A: Athina, Greece, B: İstanbul, Turkey, C: Firenze, Toscana, Italy, D: Pisa, Toscana, Italy, E: Bologna, Emilia-Romagna, Italy
Thinking that the curriculum was contrary to Christian teachings, Byzantine Emperor Justinian I closed the last surviving classical school at Athens, causing Constantinople to become the capital of Greek culture. He also appointed a commission of scholars to codify 2000 volumes of legal works, some dating back about 1000 years.
This condensation, produced from 529 to 533, formed the Codex Justinianus, later known as the Code of Justinian or, after a printed edition of 1583, as the Corpus Juris Civilis. The Corpus Juris Civilis became the basis for civil law in western Europe. It was written and distributed in Latin, which remained the official language of the government of the Empire even though the prevalent language of merchants, farmers, seamen, and other citizens was Greek. By the early 7th century, the official government language of the Byzantine empire segued into ancient Greek under the lengthy reign of Heraclius.
"This code compiled, in the Latin language, all of the existing imperial constitutiones (imperial pronouncements having the force of law), back to the time of Hadrian. It used both the Codex Theodosianus and the fourth-century collections embodied in the Codex Gregorianus and Codex Hermogenianus, which provided the model for division into books that were divided into titles. These codices had developed authoritative standing."
"Justinian's Corpus Juris Civilis was distributed in the West but was lost sight of; it was scarcely needed in the comparatively primitive conditions that followed the secession of Italy from the Byzantine empire in 8th century. The only western province where the Justinianic code was effectively introduced was Italy, following its recovery by Byzantine armies (Pragmatic Sanction of 554), but a continuous tradition of Roman law in medieval Italy has not been proven. Historians disagree on the precise way it was recovered in Northern Italy about 1070: perhaps it was waiting unneeded and unnoticed in a library until the legal studies that were undertaken on behalf of papal authority that was central to the Gregorian Reform of Pope Gregory VII led to its accidental rediscovery. Aside from the Littera Florentina, a 6th-century codex of the Pandects that was preserved at Pisa, apparently without ever being publicly consulted, (and removed to Florence after Florence conquered Pisa in 1406), there may have been other manuscript sources for the text that began to be taught at Bologna, by Pepo and then by Irnerius. The latter's technique was to read a passage aloud, which permitted his students to copy it, then to deliver an excursus explaining and illuminating Justinian's text, in the form of glosses. Irnerius's pupils, the so-called Four Doctors of Bologna, were among the first of the "glossators" who established the curriculum of Roman law. The tradition was carried on by French lawyers, known as the Ultramontani, in the 13th century.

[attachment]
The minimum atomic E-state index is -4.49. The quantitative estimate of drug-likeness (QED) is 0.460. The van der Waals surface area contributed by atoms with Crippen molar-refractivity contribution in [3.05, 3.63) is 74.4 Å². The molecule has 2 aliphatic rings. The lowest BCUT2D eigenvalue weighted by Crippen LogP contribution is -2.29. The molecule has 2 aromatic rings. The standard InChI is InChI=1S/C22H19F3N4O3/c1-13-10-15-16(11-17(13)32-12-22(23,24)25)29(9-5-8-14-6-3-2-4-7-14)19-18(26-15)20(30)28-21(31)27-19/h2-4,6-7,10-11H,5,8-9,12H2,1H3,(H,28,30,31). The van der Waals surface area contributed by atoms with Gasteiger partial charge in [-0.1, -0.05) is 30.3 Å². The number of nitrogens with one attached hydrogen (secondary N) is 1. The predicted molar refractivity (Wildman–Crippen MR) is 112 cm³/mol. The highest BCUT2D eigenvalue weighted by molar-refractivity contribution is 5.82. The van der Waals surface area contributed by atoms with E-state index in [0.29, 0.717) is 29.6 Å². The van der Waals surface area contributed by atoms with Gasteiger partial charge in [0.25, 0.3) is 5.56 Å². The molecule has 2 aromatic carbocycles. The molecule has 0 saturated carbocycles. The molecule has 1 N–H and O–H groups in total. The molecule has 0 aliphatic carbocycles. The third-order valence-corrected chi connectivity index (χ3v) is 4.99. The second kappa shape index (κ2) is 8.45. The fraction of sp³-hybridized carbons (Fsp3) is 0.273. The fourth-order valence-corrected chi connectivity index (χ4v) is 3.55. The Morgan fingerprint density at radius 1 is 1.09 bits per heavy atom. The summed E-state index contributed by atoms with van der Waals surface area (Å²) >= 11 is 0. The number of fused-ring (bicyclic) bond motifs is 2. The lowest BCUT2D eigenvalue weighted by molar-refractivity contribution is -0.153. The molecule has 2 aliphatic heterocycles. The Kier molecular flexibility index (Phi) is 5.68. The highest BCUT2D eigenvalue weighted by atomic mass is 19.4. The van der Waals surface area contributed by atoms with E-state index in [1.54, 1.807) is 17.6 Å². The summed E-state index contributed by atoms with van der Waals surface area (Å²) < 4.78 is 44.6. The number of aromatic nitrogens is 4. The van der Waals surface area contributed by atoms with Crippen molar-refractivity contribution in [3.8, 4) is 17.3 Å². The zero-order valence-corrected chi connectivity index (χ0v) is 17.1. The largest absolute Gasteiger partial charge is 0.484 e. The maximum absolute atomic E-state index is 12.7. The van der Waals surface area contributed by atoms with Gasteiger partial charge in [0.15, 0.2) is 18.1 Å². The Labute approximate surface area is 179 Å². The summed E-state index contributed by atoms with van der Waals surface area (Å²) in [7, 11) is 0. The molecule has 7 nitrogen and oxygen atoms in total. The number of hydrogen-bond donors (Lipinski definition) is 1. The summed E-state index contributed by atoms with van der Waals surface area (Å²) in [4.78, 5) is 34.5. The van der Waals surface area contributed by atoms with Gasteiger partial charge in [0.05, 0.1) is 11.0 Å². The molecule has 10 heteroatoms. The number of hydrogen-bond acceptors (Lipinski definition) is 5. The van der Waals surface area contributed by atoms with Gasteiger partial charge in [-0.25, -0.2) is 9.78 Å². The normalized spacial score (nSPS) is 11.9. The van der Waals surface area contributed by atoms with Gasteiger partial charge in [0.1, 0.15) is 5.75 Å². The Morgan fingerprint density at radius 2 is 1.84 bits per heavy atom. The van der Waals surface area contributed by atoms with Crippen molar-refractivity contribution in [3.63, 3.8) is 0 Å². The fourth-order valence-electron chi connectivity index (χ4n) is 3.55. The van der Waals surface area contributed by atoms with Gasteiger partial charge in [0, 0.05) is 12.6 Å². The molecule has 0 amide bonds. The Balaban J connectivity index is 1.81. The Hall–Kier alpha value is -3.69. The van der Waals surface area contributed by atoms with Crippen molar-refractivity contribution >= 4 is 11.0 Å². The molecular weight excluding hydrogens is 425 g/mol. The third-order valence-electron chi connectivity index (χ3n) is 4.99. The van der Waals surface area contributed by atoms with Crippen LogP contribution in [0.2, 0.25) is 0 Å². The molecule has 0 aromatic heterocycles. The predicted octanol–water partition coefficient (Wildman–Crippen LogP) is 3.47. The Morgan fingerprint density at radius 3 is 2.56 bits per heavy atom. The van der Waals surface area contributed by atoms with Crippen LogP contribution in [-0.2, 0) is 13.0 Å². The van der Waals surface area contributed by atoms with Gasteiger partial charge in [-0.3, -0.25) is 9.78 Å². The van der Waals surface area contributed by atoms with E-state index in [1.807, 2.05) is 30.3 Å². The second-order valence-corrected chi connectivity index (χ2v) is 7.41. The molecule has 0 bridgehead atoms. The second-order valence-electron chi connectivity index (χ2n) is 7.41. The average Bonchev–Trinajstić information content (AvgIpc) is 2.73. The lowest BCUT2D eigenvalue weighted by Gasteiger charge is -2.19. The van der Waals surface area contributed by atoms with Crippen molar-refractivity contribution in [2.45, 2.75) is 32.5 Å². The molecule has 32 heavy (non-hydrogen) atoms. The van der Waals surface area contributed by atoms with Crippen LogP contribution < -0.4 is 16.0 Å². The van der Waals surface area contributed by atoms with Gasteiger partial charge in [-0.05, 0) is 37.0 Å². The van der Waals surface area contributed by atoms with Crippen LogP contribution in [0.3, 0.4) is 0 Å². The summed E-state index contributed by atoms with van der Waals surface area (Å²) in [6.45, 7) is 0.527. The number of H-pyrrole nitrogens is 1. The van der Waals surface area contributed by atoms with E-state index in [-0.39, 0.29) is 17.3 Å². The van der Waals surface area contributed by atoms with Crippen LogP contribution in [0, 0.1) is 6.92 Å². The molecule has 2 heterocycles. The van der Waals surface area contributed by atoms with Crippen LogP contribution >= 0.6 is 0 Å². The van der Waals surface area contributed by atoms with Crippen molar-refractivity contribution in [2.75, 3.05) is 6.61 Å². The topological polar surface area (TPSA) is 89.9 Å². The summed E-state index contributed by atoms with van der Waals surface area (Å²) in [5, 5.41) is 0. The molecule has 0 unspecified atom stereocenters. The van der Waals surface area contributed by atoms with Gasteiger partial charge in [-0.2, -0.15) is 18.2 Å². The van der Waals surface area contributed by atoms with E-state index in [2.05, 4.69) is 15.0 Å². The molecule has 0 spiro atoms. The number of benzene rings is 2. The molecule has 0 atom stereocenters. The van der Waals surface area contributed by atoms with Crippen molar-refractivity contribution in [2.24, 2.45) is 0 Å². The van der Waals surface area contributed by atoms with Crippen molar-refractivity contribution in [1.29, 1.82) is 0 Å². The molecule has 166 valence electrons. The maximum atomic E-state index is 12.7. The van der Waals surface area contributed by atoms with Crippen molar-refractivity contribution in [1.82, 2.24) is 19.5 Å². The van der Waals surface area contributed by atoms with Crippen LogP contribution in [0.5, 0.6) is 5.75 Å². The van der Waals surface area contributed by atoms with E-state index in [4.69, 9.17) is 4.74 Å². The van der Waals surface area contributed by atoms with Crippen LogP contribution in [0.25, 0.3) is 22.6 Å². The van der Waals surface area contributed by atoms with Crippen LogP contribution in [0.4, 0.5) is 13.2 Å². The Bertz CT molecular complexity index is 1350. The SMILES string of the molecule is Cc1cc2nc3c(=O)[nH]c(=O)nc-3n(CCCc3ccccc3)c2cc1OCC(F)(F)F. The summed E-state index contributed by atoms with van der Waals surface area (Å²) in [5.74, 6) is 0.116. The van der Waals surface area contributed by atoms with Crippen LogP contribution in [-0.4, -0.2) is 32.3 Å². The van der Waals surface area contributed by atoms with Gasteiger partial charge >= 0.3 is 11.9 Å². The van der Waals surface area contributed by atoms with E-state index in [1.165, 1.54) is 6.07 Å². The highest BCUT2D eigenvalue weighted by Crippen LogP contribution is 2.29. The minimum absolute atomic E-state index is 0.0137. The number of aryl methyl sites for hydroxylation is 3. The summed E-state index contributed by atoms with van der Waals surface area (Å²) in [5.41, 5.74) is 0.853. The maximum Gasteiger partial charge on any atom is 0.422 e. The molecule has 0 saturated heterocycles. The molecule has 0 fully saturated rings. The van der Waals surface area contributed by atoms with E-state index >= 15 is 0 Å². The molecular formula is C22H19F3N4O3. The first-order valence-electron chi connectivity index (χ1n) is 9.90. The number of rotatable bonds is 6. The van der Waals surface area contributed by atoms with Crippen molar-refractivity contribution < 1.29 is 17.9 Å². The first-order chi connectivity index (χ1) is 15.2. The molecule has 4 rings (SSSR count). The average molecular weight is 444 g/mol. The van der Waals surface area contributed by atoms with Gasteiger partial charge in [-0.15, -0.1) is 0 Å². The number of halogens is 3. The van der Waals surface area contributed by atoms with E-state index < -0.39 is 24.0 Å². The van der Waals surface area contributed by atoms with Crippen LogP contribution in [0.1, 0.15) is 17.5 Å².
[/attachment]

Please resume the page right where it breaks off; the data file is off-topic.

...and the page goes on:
"The merchant classes of Italian communes required law with a concept of equity and which covered situations inherent in urban life better than the primitive Germanic oral traditions. The provenance of the Code appealed to scholars who saw in the Holy Roman Empire a revival of venerable precedents from the classical heritage. The new class of lawyers staffed the bureaucracies that were beginning to be required by the princes of Europe. The University of Bologna, where Justinian's Code was first taught, remained the dominant centre for the study of law through the High Middle Ages" (Wikipedia article on Corpus Juris Civilis, accessed 01-02-2010).